‘Ratched’ looks into the history of mental illness treatment


Various forms of defunct mental treatments, including lobotomies, are portrayed in “Ratched.”

Jeshua Glover

Editor’s note: This article contains information about dated forms of what were once considered “mental illnesses” as well as the harsh treatments for them.

One of Netflix’s newest series “Ratched” stars Golden Globe winner Sarah Paulson, who carries the show on her back with excellent performances episode to episode. But there’s another aspect of the show that needs to be explored — that is, the way the show portrays mental illness treatment.

For context, “Ratched” is set in the late 1940s and follows a woman named Mildred Ratched (Paulson), who works as a nurse in a highly regarded mental institution. The show touches on many eerie topics, but none more than the way mental illness affects people and how it should be treated according to societal norms of the time. For example, to treat those suffering from “lesbianism” patients are locked from neck down in a bathtub that reaches temperatures of 117 degrees Fahrenheit, and they are berated for their acts of sexual immorality.

This is a very basic example of negative reinforcement, once they renounce these thoughts and behaviors, they are allowed to be switched to a tub filled with ice water. Afterward, the women are shown to be very standoffish toward other women, even those with whom they share intimate relationships with. Techniques such as this are frequently used throughout the show to give a more in-depth visual portrayal of the lewd practices used in the past to help “cure” various mental illnesses.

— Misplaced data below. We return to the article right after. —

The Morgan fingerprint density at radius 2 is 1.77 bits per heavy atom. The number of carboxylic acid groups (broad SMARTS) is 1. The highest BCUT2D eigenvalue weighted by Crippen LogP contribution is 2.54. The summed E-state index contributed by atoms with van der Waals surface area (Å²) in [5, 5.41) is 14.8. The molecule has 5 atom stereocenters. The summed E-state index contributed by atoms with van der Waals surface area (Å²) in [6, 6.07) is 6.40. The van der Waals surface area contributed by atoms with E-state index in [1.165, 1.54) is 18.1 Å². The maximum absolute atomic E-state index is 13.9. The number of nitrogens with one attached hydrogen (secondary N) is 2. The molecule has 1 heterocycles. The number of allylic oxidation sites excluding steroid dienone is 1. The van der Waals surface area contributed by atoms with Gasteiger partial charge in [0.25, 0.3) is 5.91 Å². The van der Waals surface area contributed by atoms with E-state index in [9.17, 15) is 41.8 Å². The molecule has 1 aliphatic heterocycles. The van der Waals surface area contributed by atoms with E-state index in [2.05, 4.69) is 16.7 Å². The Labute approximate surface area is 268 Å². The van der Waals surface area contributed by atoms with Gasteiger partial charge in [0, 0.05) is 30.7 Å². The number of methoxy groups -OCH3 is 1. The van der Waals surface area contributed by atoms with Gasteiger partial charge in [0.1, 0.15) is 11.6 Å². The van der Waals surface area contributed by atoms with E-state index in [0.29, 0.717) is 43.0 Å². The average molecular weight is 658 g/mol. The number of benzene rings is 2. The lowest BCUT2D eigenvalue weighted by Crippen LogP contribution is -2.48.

It is very interesting to see the level of physical brutality the country allowed for use back in the early 20th century to fight mental illness. The show does a great job of making one feel the effects of such tactics on a human. While cruel, the nurses and doctors believed they were only doing what was necessary. For other patients, a flathead screwdriver to the brain helps to keep them from going mad or being sporadic. Hypnosis is a treatment for another illness, LSD for another and so on.

The show has some very interesting concepts and it really gives viewers an up-close look on how mental illness was treated back in the day. It’s easy to read a book about torture methods used in psych wards, but seeing it up close can become unbearable at times. For fans interested in the grotesque and taboo, give this show a watch. It has great directing and writing, and while the acting can be so-so at times, Paulson brings her A game every time she is on screen. She has great chemistry with the supporting cast and makes their acting performances better, in turn making “Ratched” a better show.

“Ratched” dives deep into territory that isn’t for everybody, but it makes everyone grateful the institutions of treating mental illness have come so far since the 1940s.